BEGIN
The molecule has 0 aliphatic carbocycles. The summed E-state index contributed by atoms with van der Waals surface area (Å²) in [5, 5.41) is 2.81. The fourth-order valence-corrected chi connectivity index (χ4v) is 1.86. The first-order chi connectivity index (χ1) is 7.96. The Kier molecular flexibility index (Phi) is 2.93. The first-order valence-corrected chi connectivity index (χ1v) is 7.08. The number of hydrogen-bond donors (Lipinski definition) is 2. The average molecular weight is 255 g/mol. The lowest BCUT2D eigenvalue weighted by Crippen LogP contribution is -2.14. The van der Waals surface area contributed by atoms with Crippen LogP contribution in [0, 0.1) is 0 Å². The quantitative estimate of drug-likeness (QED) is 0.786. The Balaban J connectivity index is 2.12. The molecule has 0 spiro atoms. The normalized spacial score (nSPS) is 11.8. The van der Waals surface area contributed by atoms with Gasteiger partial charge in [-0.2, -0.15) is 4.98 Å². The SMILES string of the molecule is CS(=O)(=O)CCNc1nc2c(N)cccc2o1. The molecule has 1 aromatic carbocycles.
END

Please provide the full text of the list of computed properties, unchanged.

The molecule has 0 aliphatic carbocycles. The summed E-state index contributed by atoms with van der Waals surface area (Å²) in [5, 5.41) is 2.81. The fourth-order valence-corrected chi connectivity index (χ4v) is 1.86. The first-order chi connectivity index (χ1) is 7.96. The Kier molecular flexibility index (Phi) is 2.93. The first-order valence-corrected chi connectivity index (χ1v) is 7.08. The number of hydrogen-bond donors (Lipinski definition) is 2. The average molecular weight is 255 g/mol. The lowest BCUT2D eigenvalue weighted by Crippen LogP contribution is -2.14. The van der Waals surface area contributed by atoms with Crippen LogP contribution in [0, 0.1) is 0 Å². The quantitative estimate of drug-likeness (QED) is 0.786. The Balaban J connectivity index is 2.12. The molecule has 0 spiro atoms. The normalized spacial score (nSPS) is 11.8. The van der Waals surface area contributed by atoms with Gasteiger partial charge in [-0.2, -0.15) is 4.98 Å². The SMILES string of the molecule is CS(=O)(=O)CCNc1nc2c(N)cccc2o1. The molecule has 1 aromatic carbocycles.